Probably the Three Most Important Things You'll Ever Read About Creativity

Okay, I get it, that’s a pretty bold statement, but hear me out. I’ve been working on this for nearly two decades.

My entire life focuses around creativity; writing, teaching and running workshops. I get to speak with hundreds of people every year face to face about their creative goals, frustrations, and anxieties. I believe I have a large enough sample size to get right to the heart of the issue, so let’s go.

As a prelude, consider this one simple example: What right do I have to tell you what to like? How affronted would you be if I told you what clothes to wear, or what music to listen to? Those things are as preposterous as me telling you that a composition is good or bad, right or wrong. 

1. Noticing Instead of Looking

We hear it all the time: “I was looking for a good composition.” Or “I couldn’t find a good composition.” Think about it for a second: When you look, what will you find? The likelihood is that you will find what you recognize as being societally acceptable in terms of arrangements. You will find rules, or something you have seen someone else do. We can only look for things that we already know. It is probably impossible to look for something unique and in some way represents you as a creative person. In fact, I’d go as far as to say that by looking for compositions, we blinker ourselves from our true creative vision.

Exercise: Imagine a group at a beach. You are among a mixed group of friends and instead of cameras in hand, you each have a notebook. Spend an hour sitting, or walking around the area. Every time you notice something that catches your eye, or sparks your imagination, or makes you think of something funny, or sad; make a note in your notebook. 

  • An amazing red starfish in a rock pool
  • The way the light catches the crests of the waves as they break 
  • Beams of sunlight behind a dark cloud
  • Patterns of light and dark sand on the beach
  • A jagged rock pinnacle being smashed by waves

Each note is something that you have become aware of, these are the moments of engagement in your life. Noticing is a precious act in its own right.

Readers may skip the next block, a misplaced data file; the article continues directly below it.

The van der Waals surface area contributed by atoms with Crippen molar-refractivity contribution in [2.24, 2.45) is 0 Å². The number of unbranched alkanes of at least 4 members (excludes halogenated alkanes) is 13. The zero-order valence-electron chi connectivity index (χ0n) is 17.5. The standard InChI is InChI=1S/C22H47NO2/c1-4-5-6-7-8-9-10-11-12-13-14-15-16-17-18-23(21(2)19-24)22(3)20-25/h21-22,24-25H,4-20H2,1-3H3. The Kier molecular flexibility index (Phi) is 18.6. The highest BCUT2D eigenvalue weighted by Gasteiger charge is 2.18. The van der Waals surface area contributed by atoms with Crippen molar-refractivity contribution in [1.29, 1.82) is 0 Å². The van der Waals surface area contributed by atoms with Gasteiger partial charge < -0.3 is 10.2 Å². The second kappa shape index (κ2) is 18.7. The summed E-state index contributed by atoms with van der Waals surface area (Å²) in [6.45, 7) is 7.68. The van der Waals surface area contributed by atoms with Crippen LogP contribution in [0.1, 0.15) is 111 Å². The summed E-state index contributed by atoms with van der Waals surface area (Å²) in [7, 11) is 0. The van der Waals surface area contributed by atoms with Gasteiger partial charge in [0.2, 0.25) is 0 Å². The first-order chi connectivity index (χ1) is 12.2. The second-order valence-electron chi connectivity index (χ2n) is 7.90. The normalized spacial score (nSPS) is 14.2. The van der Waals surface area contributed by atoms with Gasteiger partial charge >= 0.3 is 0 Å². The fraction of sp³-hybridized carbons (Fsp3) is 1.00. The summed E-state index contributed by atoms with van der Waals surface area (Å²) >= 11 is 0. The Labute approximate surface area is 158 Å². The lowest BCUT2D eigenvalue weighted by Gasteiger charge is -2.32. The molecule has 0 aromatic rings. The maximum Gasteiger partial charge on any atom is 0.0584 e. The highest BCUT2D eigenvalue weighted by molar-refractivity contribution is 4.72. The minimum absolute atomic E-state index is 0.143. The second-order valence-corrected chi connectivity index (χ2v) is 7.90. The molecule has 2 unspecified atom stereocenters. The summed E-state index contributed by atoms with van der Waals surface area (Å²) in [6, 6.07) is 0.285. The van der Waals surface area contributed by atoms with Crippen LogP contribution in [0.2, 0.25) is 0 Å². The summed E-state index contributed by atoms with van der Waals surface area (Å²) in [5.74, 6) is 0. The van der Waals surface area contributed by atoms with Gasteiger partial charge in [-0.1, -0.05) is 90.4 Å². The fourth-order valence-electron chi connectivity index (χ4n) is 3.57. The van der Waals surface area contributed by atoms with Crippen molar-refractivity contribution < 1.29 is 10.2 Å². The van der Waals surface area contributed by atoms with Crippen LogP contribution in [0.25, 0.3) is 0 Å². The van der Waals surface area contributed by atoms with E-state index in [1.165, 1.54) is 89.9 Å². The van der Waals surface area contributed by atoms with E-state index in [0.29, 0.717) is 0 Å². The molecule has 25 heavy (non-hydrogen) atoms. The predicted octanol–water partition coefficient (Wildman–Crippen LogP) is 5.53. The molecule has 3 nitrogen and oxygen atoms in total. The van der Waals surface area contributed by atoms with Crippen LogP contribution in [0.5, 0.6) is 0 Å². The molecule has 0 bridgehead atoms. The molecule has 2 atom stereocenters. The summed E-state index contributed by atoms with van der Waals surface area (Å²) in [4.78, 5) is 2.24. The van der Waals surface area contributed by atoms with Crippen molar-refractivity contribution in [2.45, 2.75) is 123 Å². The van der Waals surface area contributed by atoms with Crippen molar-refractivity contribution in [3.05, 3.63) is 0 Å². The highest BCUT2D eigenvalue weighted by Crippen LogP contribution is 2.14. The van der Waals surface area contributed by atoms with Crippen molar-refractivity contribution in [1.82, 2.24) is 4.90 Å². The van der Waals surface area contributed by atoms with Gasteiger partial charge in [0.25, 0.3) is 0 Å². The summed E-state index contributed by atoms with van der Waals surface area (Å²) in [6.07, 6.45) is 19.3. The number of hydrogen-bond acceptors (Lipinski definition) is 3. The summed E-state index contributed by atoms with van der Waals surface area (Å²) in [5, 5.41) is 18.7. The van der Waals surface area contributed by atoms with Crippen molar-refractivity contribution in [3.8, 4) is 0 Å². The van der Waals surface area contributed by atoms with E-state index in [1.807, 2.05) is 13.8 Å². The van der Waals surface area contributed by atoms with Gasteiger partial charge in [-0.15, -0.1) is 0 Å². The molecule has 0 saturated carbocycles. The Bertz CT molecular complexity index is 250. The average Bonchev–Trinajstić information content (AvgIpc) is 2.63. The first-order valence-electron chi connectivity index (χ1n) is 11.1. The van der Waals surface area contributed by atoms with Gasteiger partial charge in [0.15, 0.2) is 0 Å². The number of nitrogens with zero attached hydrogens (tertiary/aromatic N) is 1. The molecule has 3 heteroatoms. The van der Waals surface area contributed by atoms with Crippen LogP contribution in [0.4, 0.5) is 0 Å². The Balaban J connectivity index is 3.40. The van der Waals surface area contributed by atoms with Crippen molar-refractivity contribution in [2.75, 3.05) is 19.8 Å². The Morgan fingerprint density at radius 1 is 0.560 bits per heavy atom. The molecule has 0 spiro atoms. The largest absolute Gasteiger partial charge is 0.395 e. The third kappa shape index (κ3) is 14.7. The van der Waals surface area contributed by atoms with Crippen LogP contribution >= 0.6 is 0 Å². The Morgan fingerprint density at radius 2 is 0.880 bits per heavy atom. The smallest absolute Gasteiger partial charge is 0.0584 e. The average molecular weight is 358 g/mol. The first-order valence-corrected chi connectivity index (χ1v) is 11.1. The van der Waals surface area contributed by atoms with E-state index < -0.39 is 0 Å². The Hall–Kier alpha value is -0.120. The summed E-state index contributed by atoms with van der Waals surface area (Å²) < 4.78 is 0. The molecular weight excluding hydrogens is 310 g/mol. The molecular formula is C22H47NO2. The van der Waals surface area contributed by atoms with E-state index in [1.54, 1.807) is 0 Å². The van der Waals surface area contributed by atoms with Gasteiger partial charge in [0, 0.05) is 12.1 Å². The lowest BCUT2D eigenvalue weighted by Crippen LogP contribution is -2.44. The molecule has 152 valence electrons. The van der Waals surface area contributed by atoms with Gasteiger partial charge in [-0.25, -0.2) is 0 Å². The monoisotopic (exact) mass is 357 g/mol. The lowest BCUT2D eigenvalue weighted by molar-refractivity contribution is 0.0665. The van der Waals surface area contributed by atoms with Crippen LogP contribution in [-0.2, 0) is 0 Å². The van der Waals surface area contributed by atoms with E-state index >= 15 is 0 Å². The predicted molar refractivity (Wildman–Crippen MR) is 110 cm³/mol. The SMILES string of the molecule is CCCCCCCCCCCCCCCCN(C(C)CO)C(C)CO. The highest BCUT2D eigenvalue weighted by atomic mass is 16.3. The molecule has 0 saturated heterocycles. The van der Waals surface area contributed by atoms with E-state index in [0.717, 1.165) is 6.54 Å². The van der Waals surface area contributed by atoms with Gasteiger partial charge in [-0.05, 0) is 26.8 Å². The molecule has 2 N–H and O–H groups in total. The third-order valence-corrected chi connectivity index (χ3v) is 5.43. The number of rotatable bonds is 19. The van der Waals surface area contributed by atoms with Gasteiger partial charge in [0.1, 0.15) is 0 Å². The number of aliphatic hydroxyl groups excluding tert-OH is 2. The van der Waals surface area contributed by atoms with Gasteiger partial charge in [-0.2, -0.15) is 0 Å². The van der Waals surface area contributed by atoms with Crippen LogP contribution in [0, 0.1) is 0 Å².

Now, you have some notes, they mean something to you. Gather your friends and put your notes all together on the table. Tell me, who has the best notes? Is it the experienced note taker, or the person who has been to that beach 300 times? Is it the person with the most expensive notepad and pen? 

Each and every note is valid — we all have our lives and to us they are precious.

The Creative Process starts with noticing, not looking.

2. Every Decision Has Consequences

When I first started shooing landscapes I didn’t know any rules, literally none. I’d always been inquisitive and playful, and to me, having grown up in the countryside, I always felt very at home there. The first landscape photographs I made were instinctive. I saw something I thought was cool and pointed my camera at it. It truly was as simple as that.

Then I made the mistake of listening to critique and external opinion. I was often told I was wrong and I didn’t understand the language of photography. I’m a sensitive soul, and began a decade of study, reading all I could on composition. I then read the history of art and studied painting. Learning the rules.

I then made photographs that were popular, and were often really quite pretty. But, they left me cold! I had no connection with them, and I felt I was making images by numbers. Thankfully, I threw all that out the window and I now make images that resonate with me. I notice things and point my camera at them. But the next stage is to understand this:

Every decisions has consequences.

Composition is not about rules, guidelines, and carved in stone. It is the articulation of your note: What did you notice, is that clear, or not? Composition is the manifestation of your thoughts, emotions and feelings, and every little thing you do with your arrangement or processing has a consequence. Once you understand the emotional consequence of moving the main subject of your photograph from one place in the frame to the other, then you are connected to your work.

3. Creativity Is Not Something You Find

You are no more likely to find creativity by seeking it, than you are of finding enlightenment or faith. Creativity is not something tangible, or finite. It is inside of us all, not outside.  I spent a long time striving to find my creativity, reading, studying, walking in the footsteps of my peers and inspirations. It was not until I gave up one thing that I realized I had what I was looking for all along.